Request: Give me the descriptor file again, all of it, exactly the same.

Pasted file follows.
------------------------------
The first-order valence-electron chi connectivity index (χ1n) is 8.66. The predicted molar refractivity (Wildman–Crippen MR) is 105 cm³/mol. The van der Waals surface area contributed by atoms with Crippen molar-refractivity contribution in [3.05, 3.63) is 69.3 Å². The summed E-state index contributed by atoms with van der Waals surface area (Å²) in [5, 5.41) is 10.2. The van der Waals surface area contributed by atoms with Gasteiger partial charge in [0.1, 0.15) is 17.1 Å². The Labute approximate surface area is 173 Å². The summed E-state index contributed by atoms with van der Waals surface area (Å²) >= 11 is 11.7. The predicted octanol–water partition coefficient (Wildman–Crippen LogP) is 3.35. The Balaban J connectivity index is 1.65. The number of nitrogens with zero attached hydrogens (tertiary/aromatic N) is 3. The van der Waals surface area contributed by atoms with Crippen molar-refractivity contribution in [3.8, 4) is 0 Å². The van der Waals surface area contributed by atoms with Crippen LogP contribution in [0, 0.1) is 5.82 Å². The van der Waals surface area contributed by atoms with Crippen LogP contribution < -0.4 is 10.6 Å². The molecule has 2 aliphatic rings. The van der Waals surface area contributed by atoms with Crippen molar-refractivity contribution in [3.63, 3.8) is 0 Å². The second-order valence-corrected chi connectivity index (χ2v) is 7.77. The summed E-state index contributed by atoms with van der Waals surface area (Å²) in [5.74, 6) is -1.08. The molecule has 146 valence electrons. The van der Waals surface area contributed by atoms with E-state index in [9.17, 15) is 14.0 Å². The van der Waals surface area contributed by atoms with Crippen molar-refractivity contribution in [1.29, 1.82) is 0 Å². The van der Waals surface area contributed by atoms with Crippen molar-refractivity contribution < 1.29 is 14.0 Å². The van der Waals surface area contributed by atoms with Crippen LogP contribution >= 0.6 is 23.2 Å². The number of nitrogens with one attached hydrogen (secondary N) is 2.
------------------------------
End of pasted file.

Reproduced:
The first-order valence-electron chi connectivity index (χ1n) is 8.66. The predicted molar refractivity (Wildman–Crippen MR) is 105 cm³/mol. The van der Waals surface area contributed by atoms with Crippen molar-refractivity contribution in [3.05, 3.63) is 69.3 Å². The summed E-state index contributed by atoms with van der Waals surface area (Å²) in [5, 5.41) is 10.2. The van der Waals surface area contributed by atoms with Gasteiger partial charge in [0.1, 0.15) is 17.1 Å². The Labute approximate surface area is 173 Å². The summed E-state index contributed by atoms with van der Waals surface area (Å²) >= 11 is 11.7. The predicted octanol–water partition coefficient (Wildman–Crippen LogP) is 3.35. The Balaban J connectivity index is 1.65. The number of nitrogens with zero attached hydrogens (tertiary/aromatic N) is 3. The van der Waals surface area contributed by atoms with Crippen molar-refractivity contribution in [3.8, 4) is 0 Å². The van der Waals surface area contributed by atoms with Crippen LogP contribution in [0, 0.1) is 5.82 Å². The van der Waals surface area contributed by atoms with Crippen LogP contribution < -0.4 is 10.6 Å². The molecule has 2 aliphatic rings. The van der Waals surface area contributed by atoms with Crippen molar-refractivity contribution in [3.63, 3.8) is 0 Å². The second-order valence-corrected chi connectivity index (χ2v) is 7.77. The summed E-state index contributed by atoms with van der Waals surface area (Å²) in [5.74, 6) is -1.08. The molecule has 146 valence electrons. The van der Waals surface area contributed by atoms with E-state index in [9.17, 15) is 14.0 Å². The van der Waals surface area contributed by atoms with Crippen molar-refractivity contribution in [1.29, 1.82) is 0 Å². The van der Waals surface area contributed by atoms with Crippen molar-refractivity contribution < 1.29 is 14.0 Å². The van der Waals surface area contributed by atoms with Crippen LogP contribution >= 0.6 is 23.2 Å². The number of nitrogens with one attached hydrogen (secondary N) is 2.